Do oral corticosteroids reduce the severity of acute lower respiratory tract illnesses in preschool children with recurrent wheezing?

Avraham Beigelman, Tonya King, David Mauger, Robert S. Zeiger, Robert C. Strunk, H. William Kelly, Fernando D. Martinez, Robert F. Lemanske, Katherine Rivera-Spoljaric, Daniel J. Jackson, Theresa Guilbert, Ronina Covar, Leonard B. Bacharier

Research output: Contribution to journalArticle

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Abstract

Background: Oral corticosteroids (OCSs) are recommended for severe wheezing episodes in children. However, limited evidence supports this intervention in preschool children with outpatient wheezing illnesses. Objective: We sought to investigate whether OCSs reduce symptom scores during acute lower respiratory tract illnesses (LRTIs) in preschool children with recurrent wheeze. Methods: We performed post hoc and replication analyses in 2 outpatient cohorts of children aged 1 to 5 years with episodic wheezing participating in clinical trials. We compared symptom scores during LRTIs that were or were not treated with OCSs, adjusting for differences in disease and episode severity covariates. We stratified episodes by severity by using a propensity model. The primary outcome was the area under the curve (AUC) of total symptom scores among the more severe episodes. Results: Two hundred fifteen participants from the Acute Intervention Management Strategies trial experienced 798 acute LRTIs, 112 of which were defined as severe based on propensity scores. The AUCs of total symptom scores did not differ between the episodes that were (n = 70) and were not (n = 42) treated with OCSs (P = .46) nor was there an OCS treatment effect on individual symptom scores. Similar analyses of the Maintenance Versus Intermittent Inhaled Corticosteroids in Wheezing Toddlers trial, involving 278 participants with 133 severe LRTIs, confirmed the above findings (P = .46 for AUC of total symptoms score comparison). Conclusion: In 2 separate cohorts of preschool children with episodic wheezing, OCS treatment during clinically significant LRTIs did not reduce symptom severity during acute LRTIs, despite asthma controller medication use during most episodes. These findings need to be confirmed in a prospective randomized controlled trial.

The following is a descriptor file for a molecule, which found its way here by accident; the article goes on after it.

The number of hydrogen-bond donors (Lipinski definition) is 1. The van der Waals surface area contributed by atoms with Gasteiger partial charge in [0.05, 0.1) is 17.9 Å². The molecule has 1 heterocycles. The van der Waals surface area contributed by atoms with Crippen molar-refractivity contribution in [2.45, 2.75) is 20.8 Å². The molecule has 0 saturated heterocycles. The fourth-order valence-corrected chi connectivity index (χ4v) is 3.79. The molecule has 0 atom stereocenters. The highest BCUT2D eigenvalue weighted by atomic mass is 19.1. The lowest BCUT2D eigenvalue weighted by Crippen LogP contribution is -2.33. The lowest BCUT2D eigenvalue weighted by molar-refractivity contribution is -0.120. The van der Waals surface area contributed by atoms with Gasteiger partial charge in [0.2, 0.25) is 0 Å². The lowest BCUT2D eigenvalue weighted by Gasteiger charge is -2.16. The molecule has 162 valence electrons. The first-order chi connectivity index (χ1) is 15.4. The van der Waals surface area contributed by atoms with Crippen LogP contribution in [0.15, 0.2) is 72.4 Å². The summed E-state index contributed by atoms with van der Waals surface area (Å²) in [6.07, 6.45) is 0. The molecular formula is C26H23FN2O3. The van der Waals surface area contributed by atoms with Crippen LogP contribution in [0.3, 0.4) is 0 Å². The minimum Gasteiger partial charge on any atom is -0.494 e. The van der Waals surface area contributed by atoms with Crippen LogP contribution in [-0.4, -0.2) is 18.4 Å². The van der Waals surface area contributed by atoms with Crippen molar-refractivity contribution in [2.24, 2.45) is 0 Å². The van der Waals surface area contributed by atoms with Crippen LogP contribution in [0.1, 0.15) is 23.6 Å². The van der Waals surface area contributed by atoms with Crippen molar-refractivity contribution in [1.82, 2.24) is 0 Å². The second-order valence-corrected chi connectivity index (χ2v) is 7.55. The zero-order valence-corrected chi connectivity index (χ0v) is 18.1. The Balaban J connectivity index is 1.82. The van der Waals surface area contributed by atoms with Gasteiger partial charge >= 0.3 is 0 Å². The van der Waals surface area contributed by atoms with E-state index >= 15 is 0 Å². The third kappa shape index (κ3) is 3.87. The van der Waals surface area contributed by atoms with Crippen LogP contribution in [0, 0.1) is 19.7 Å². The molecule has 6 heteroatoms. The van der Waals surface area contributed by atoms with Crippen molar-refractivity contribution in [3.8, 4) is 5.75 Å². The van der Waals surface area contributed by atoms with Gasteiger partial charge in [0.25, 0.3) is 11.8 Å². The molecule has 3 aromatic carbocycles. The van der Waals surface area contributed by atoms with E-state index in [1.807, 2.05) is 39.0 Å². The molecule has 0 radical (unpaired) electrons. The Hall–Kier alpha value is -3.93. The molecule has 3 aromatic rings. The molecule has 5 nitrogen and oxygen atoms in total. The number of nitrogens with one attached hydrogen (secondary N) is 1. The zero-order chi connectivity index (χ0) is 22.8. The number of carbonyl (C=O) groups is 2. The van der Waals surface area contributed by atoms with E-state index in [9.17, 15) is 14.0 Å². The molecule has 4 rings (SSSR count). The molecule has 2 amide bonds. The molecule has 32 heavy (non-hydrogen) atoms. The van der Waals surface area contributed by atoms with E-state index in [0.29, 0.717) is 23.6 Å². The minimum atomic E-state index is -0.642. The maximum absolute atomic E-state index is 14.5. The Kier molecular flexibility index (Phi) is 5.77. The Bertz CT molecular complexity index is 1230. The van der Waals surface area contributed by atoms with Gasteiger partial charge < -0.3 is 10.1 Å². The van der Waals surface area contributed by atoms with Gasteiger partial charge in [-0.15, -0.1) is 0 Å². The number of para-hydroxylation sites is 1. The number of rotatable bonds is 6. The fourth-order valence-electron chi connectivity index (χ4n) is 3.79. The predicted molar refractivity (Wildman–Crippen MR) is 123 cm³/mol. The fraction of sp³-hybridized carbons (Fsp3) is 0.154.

Original languageEnglish (US)
JournalJournal of Allergy and Clinical Immunology
Volume131
Issue number6
DOIs
StatePublished - Jan 1 2013

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Respiratory Sounds
Preschool Children
Respiratory System
Adrenal Cortex Hormones
Area Under Curve
Outpatients
Propensity Score
Asthma
Randomized Controlled Trials
Maintenance
Clinical Trials
Therapeutics

All Science Journal Classification (ASJC) codes

  • Immunology and Allergy
  • Immunology

Cite this

Beigelman, Avraham ; King, Tonya ; Mauger, David ; Zeiger, Robert S. ; Strunk, Robert C. ; Kelly, H. William ; Martinez, Fernando D. ; Lemanske, Robert F. ; Rivera-Spoljaric, Katherine ; Jackson, Daniel J. ; Guilbert, Theresa ; Covar, Ronina ; Bacharier, Leonard B. / Do oral corticosteroids reduce the severity of acute lower respiratory tract illnesses in preschool children with recurrent wheezing?. In: Journal of Allergy and Clinical Immunology. 2013 ; Vol. 131, No. 6.
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title = "Do oral corticosteroids reduce the severity of acute lower respiratory tract illnesses in preschool children with recurrent wheezing?",